There is a deeper dimension
to all this. Looking down from orbit at the only known life-supporting spacecraft
in the Universe -- our Earth -- best helps us to realize our responsibility
for life on Earth,
and stimulates the wish to protect it. This emotion is the starting
point for innovations to better understand and protect our ecosystem
('Earth does not have an emergency exit' - B. Lötsch). And the issue of
life support during long-term missions is far from being solved, as
evidenced by the many problems that surfanced during the Biosphere-2 endeavour.
Astronauts get the chance to see our planet from an outside point of view, as a precious ecosystem within the huge dimensions of space that might quickly be destroyed by human activity. In fact, astronauts having experienced this kind of emotion, change their way of thinking and living (Overview-Effect). Earth is home to every one of us, and every single one of us shares the responsibility for our common home.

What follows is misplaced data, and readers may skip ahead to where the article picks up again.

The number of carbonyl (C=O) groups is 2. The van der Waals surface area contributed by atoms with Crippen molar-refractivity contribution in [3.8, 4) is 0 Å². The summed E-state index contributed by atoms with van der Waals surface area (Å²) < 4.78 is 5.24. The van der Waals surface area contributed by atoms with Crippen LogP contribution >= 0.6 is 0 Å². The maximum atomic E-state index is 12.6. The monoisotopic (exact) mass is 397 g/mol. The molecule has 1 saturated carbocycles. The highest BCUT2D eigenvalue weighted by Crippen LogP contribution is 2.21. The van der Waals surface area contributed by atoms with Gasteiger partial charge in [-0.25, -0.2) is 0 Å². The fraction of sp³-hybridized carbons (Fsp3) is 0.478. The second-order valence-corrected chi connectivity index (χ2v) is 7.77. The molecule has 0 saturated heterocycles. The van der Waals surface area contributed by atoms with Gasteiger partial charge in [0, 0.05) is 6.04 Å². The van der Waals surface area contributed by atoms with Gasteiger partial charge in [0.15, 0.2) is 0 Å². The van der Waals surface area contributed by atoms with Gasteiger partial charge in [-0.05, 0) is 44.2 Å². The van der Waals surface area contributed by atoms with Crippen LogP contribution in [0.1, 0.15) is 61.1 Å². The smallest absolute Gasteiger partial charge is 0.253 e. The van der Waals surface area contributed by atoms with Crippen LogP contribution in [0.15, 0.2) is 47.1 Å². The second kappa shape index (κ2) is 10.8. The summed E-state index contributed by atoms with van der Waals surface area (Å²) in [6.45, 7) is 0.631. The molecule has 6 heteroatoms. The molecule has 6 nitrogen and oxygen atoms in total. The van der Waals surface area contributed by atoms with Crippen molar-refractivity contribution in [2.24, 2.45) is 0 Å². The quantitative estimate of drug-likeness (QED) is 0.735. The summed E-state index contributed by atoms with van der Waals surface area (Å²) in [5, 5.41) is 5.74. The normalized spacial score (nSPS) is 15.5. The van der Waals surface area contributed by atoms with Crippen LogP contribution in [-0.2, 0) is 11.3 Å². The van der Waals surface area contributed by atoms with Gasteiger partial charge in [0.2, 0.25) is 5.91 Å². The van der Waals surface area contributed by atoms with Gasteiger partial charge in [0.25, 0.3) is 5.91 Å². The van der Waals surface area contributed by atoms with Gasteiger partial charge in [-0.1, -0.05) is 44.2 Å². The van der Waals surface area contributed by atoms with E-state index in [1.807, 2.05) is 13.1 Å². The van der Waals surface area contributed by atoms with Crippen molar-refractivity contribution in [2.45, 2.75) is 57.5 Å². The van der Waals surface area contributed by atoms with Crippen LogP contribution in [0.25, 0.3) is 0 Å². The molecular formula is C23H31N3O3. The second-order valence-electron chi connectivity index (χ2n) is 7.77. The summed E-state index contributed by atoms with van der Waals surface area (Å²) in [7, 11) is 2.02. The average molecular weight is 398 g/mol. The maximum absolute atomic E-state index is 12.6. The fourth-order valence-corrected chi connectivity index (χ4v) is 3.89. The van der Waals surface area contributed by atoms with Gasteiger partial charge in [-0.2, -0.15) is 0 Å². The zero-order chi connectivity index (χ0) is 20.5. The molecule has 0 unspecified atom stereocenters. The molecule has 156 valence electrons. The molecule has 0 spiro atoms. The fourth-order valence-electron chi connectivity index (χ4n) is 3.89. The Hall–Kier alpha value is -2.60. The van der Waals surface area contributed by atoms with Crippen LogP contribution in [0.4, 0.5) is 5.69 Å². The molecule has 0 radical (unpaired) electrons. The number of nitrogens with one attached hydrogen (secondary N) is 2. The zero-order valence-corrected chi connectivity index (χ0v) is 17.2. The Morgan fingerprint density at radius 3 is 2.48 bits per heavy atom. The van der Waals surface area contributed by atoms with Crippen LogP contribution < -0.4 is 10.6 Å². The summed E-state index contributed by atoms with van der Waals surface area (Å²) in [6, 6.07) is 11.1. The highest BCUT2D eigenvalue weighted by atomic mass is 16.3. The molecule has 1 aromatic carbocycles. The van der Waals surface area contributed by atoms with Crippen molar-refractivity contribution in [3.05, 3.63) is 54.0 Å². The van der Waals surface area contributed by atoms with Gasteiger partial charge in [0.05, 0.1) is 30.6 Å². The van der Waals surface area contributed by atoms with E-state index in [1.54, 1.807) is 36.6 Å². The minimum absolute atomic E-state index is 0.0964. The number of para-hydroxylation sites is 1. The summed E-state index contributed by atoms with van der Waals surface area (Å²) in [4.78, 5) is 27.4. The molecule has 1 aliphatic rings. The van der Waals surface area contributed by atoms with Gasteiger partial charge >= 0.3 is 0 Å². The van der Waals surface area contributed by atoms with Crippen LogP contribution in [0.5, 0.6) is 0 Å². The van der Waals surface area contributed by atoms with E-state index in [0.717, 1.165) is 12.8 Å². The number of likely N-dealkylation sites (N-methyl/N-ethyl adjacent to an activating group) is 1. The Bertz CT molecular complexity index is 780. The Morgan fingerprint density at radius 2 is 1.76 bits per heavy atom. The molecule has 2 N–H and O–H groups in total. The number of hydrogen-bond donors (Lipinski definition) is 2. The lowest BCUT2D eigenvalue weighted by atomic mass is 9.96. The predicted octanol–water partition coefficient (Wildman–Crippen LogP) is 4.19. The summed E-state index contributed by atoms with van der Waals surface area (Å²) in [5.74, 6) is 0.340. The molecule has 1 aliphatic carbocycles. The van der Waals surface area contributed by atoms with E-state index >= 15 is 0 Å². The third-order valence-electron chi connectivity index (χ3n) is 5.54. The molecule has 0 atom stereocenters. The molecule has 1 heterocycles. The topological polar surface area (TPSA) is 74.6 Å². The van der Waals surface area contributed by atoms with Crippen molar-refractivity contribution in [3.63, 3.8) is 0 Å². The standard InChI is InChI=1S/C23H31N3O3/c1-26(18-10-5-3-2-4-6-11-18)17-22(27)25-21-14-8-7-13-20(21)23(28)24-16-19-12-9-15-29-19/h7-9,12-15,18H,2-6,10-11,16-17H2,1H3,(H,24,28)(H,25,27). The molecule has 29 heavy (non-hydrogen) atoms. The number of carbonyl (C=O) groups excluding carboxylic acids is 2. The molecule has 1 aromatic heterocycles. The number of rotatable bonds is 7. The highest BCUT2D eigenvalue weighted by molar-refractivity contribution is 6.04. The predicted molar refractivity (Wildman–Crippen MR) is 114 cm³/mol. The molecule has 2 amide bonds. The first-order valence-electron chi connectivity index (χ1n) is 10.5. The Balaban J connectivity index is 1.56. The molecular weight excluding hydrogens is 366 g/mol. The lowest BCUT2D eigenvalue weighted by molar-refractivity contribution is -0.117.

Space life sciences creates important ideas and concepts in the context of life within Biomes and Biospheres, its exploration, understanding and protection. It also sets the stage for scenarios of making our neighbor in the Solar system a life-supporting planet, i.e., to terraform Mars, and possibly other heavenly bodies as well, in centuries to come. There is hardly a more challenging peaceful mission for mankind that could be imagined for the future of humankind.